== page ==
Support for former prime minister Patrick Manning position that he should be able to defend himself adequately before the Privileges Committee has come from his long-time political nemisis, Basdeo Panday.Speaking in an interview, Panday was referring to the defeated motion of former prime minister Patrick Manning, during Friday's parliamentary sitting.While Panday admitted that he was not aware of "the facts about the case," he saw it as only "natural" that he (Manning) be able to defend himself adequately before the Privileges Committee and agrees with Manning that there was need for constitutional reform."I would have thought that in this modern age, if someone is accused and charged for something, he should be permitted to put forward his best defence," Panday said."One can hang on to a lot of foolishness and archaic customs in order to deny someone the right to defend themselves...This is a modern age."I agree with him (Manning) that there is need for constitutional reform and I don't think anyone has laboured that point any more than I have done."
In his response to Justice Minister Hubert Volney's reference to Manning's motion (to legal representation before the committee) as inviting a "stranger" to "relinquish control" over the "internal procedures of the House," Panday said the Government's decision to hide behind old laws could stagnate the nation's progress.The motion garnered no support from the 27 MPs on the Government side, with the majority of his (Manning) own party colleagues present (five MPs), including Opposition Leader Dr Keith Rowley, opting instead, to abstain from voting. Three PNM MPs supported the motion."I think that it indicates that there is need for a third political force in T&T," Panday said."The PNM looks as though it is dying a slow death and the majority of people in the country are totally dissatisfied with the way the PP is running the Government," Panday said.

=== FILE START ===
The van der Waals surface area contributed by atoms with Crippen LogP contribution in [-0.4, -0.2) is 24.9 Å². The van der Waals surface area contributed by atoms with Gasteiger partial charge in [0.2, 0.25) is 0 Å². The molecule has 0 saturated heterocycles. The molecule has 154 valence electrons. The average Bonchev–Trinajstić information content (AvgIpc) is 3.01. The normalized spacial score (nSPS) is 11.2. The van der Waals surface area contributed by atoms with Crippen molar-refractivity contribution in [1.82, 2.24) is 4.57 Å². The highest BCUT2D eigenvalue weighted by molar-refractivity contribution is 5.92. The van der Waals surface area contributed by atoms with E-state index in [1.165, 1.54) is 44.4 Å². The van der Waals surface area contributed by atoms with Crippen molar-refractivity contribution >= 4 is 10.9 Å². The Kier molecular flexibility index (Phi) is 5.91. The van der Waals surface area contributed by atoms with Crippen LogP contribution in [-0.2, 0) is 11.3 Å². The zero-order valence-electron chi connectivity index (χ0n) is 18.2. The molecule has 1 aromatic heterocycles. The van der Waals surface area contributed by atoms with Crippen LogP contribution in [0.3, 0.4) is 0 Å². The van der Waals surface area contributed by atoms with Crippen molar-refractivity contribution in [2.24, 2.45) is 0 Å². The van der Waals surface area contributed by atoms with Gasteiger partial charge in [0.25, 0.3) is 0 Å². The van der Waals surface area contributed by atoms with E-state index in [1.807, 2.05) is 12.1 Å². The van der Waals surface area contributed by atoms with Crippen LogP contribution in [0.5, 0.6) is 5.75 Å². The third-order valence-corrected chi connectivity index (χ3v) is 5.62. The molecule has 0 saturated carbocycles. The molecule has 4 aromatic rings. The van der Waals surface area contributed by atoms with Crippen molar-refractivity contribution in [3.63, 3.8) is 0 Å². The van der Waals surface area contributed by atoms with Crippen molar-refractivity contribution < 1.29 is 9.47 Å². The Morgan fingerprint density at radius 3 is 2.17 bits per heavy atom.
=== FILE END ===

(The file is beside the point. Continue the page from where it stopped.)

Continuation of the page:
Asked whether he believed the disparity in voting among the Opposition spelt division within the ranks of the PNM, Panday said that the split was "open and blatant now," particularly since "they did not support Mr Manning."He said: "There is a division in the party which is very, very deep...and they are prepared to come to Parliament and demonstrate it."
When reminded of a similar division in the UNC, Panday was quick to note a very key distinction citing clearly that "the two cases were not the same."We are talking about a PNM Opposition...there has never been division in a PNM Opposition and once that starts, it indicates that decay has set in," he said."You can't compare the two because the PNM was regarded as the solid party that does not divide."The UNC has always had differences of opinion."Panday said the PNM was a party known for "its unity and its discipline and all kinds of things and that party has indicated that there is a big crack in the ranks and once that happens, the PNM will slowly die."
Asked whether those Opposition MPs who supported the motion-Dr Amery Browne, Fitzgerald Jeffrey and Patricia McIntosh-should face disciplinary action, Panday said while the issue was "a matter for the PNM," had he been the leader of any such party, he would "have a caucus and try to sort the differences out."If you are the leader and there are people in the party who are flouting party rules and policies, then you take them before the caucus and let the party decide what kind of disciplinary action could be taken against them," he said.